What to watch for today
The White House lays the groundwork for an attack on Syria. US secretary of state John Kerry and defense secretary Chuck Hagel will testify before the Senate foreign relations committee, as part of the Obama administration’s efforts to garner congressional support for military intervention. Meanwhile UN secretary general Ban Ki-moon will brief the 10 non-permanent members of the security council on what weapons inspectors found in Syria.
South Africa’s gold miners go on strike. The National Union of Mineworkers, which represents about two-thirds of more than 120,000 unionized gold miners, is demanding wage hikes of up to 60%. Just last year a series of strikes at a platinum mine ended with the deaths of over 50 people.
US factories sputter. Weakness in domestic activity may have pulled down the ISM manufacturing index to 54 in August. That’s down from a two-year high in July, though still healthy (anything above 50 signals expansion). Construction spending is expected to have picked up in July.
Australia’s central bank in wait-and-watch mode. The bank is expected to leave its benchmark cash rate unchanged at a record low of 2.5%. Economists expect it to wait until after a general election on September 7 before making any new policy moves.
While you were sleeping
Microsoft bought most of Nokia. Microsoft is paying 5.4 billion euros ($7.2 billion) to buy “substantially all” of Nokia’s devices and services units, including access to the struggling Finnish company’s patents. The deal will affect 32,000 Nokia workers, and be funded by Microsoft’s overseas cash reserves.
Vodafone and Verizon finally sealed the deal. After years of on-and-off negotiations, Verizon will buy out Vodafone’s 45% stake in its US wireless business for a total of $130 billion in cash, stock and other transactions. The UK firm will return 71% of the proceeds, or $84 billion, to shareholders, and use $20 billion to pay down debt. It will also cleverly avoid taxes on its windfall.
The US reportedly spied on the presidents of Brazil and Mexico. The National Security Agency tapped emails, phone calls and text messages of Brazil’s Dilma Rousseff and Mexico’s Enrique Peña Nieto, according to Brazilian TV station Globo, citing documents leaked by former NSA contractor Edward Snowden to journalist Glenn Greenwald.
Data from China and Australia. Non-manufacturing activity slowed in China in August, according to the official index, down to 53.9, from 54.1. A result above 50 indicates expansion, and a higher number shows faster growth. In Australia, July’s retail sales grew less than predicted at 0.1%.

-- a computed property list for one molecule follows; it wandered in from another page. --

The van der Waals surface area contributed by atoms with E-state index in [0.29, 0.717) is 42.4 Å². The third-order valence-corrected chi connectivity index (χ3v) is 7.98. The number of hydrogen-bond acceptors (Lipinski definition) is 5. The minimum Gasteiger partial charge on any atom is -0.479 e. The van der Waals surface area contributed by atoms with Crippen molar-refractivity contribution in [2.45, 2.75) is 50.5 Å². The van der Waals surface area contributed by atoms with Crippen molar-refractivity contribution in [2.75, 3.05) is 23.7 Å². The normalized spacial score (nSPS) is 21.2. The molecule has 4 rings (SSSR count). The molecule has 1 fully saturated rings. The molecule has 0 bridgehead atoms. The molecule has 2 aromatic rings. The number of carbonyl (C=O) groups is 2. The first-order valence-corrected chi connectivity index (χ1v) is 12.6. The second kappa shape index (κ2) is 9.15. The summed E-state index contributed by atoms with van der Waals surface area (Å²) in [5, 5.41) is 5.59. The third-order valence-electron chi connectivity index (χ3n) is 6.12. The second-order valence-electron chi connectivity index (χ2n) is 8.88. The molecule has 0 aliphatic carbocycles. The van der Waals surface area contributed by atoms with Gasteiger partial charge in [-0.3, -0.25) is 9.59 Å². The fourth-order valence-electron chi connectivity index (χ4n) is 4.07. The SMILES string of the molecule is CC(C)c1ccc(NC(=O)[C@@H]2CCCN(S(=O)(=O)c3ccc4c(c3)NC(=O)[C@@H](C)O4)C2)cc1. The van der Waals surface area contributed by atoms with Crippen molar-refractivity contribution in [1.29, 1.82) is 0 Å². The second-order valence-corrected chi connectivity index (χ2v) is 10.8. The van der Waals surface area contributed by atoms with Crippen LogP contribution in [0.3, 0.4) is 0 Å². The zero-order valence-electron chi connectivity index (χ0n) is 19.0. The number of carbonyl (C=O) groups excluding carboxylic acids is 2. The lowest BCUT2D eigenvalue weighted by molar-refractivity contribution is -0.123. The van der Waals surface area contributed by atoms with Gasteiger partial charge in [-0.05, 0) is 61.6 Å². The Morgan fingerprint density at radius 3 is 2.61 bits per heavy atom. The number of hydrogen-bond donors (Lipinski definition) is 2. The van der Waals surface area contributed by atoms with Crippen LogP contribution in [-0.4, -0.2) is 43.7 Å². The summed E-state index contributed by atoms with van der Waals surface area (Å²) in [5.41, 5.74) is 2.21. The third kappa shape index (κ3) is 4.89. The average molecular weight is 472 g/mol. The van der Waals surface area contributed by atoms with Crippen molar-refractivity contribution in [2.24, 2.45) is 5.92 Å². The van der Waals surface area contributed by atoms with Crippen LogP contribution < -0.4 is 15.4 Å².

China sacked a senior official for graft. Jiang Jiemin was removed from his position as the head of China’s state assets regulator, according to state media, two days after it was announced that he was being investigated for corruption. China’s ongoing spate of corruption probes appears to have caused a scramble among foreign companies to hire lawyers and ensure they are complying with the law.
Quartz obsession interlude
Roberto A. Ferdman on how Brazil’s former richest man, Eike Batista, lost 97% of his fortune in less than two years. “Most of that is due to the struggles of OGX, the biggest of Batista’s companies. In July the company announced its plans to shutter two of its most productive wells. Last week, a run of more bad news caused the stock to lose 63% of its market value, including a whopping 40% drop on Friday alone. And its financial woes are threatening its very existence. This past June, OGX reported nearly $5 billion in debt and a net loss of over $2 billion during the second quarter. If the company defaults on its heaping pile of debt, it would mark the largest such default in Latin American history, according to Forbes.” Read more here.
Matters of debate
France is run for the benefit of the old. The ‘ancien regime’ social model is a scam for the baby boomers to cling to advantages (paywall).
The common ground for Obama and Putin is offshore taxes. They’ll spend the G20 trying to avoid each other but should be talking about tax avoidance.
Not every child can be a star. Giving children rewards just for participating lowers intrinsic motivation levels.
It’s foolish to fight currency speculators. India’s proposal for emerging nations to jointly intervene in offshore foreign exchange markets is unrealistic.
Dad was the bungee jumper in the family. A British study found young men are less likely than their fathers to do adventurous things like rock climbing because they aren’t as fit and healthy.
US drug agents have access to call records dating back to 1987. The data trove is larger than even the NSA’s, and it’s all thanks to a partnership with AT&T.
The man who smells storms. A 64-year-old with Parkinson’s Disease experiences smelly hallucinations in the lead-up to storms.
The skyscraper that melts cars. A tower under construction in London is reflecting light which melted parts of a Jaguar parked across the street.
The sandwiches that get you drunk. A brewery and chocolatier in Italy have joined hands to invent beer you can spread on your morning toast.